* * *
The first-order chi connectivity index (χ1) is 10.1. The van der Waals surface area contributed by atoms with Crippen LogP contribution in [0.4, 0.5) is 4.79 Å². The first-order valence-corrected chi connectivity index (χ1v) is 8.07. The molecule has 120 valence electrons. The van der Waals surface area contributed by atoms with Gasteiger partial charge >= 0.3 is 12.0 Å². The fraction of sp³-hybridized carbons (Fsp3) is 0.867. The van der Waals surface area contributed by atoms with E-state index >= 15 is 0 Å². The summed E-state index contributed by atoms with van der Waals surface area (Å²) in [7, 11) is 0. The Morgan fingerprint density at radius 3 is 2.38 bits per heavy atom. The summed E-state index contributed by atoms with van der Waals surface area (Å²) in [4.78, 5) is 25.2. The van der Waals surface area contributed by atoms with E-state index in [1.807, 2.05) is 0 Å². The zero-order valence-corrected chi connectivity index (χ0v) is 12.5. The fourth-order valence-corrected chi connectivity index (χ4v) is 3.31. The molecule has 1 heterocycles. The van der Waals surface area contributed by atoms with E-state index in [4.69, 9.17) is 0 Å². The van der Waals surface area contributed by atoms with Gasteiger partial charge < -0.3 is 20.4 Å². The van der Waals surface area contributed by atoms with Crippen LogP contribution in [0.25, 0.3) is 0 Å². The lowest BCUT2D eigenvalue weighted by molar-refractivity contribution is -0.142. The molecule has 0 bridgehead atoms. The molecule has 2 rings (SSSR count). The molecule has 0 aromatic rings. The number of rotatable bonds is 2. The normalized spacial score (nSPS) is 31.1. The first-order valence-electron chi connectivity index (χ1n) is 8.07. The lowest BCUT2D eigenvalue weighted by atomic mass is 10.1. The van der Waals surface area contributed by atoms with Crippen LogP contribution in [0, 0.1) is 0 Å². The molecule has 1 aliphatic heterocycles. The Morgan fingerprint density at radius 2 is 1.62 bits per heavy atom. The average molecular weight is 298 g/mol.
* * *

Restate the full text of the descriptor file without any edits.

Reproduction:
The first-order chi connectivity index (χ1) is 10.1. The van der Waals surface area contributed by atoms with Crippen LogP contribution in [0.4, 0.5) is 4.79 Å². The first-order valence-corrected chi connectivity index (χ1v) is 8.07. The molecule has 120 valence electrons. The van der Waals surface area contributed by atoms with Gasteiger partial charge >= 0.3 is 12.0 Å². The fraction of sp³-hybridized carbons (Fsp3) is 0.867. The van der Waals surface area contributed by atoms with E-state index >= 15 is 0 Å². The summed E-state index contributed by atoms with van der Waals surface area (Å²) in [7, 11) is 0. The Morgan fingerprint density at radius 3 is 2.38 bits per heavy atom. The summed E-state index contributed by atoms with van der Waals surface area (Å²) in [4.78, 5) is 25.2. The van der Waals surface area contributed by atoms with E-state index in [1.807, 2.05) is 0 Å². The zero-order valence-corrected chi connectivity index (χ0v) is 12.5. The fourth-order valence-corrected chi connectivity index (χ4v) is 3.31. The molecule has 1 heterocycles. The van der Waals surface area contributed by atoms with E-state index in [4.69, 9.17) is 0 Å². The van der Waals surface area contributed by atoms with Gasteiger partial charge < -0.3 is 20.4 Å². The van der Waals surface area contributed by atoms with Crippen LogP contribution in [0.25, 0.3) is 0 Å². The lowest BCUT2D eigenvalue weighted by molar-refractivity contribution is -0.142. The molecule has 0 bridgehead atoms. The molecule has 2 rings (SSSR count). The molecule has 0 aromatic rings. The number of rotatable bonds is 2. The normalized spacial score (nSPS) is 31.1. The first-order valence-electron chi connectivity index (χ1n) is 8.07. The lowest BCUT2D eigenvalue weighted by atomic mass is 10.1. The van der Waals surface area contributed by atoms with Crippen LogP contribution in [0, 0.1) is 0 Å². The molecule has 1 aliphatic heterocycles. The Morgan fingerprint density at radius 2 is 1.62 bits per heavy atom. The average molecular weight is 298 g/mol.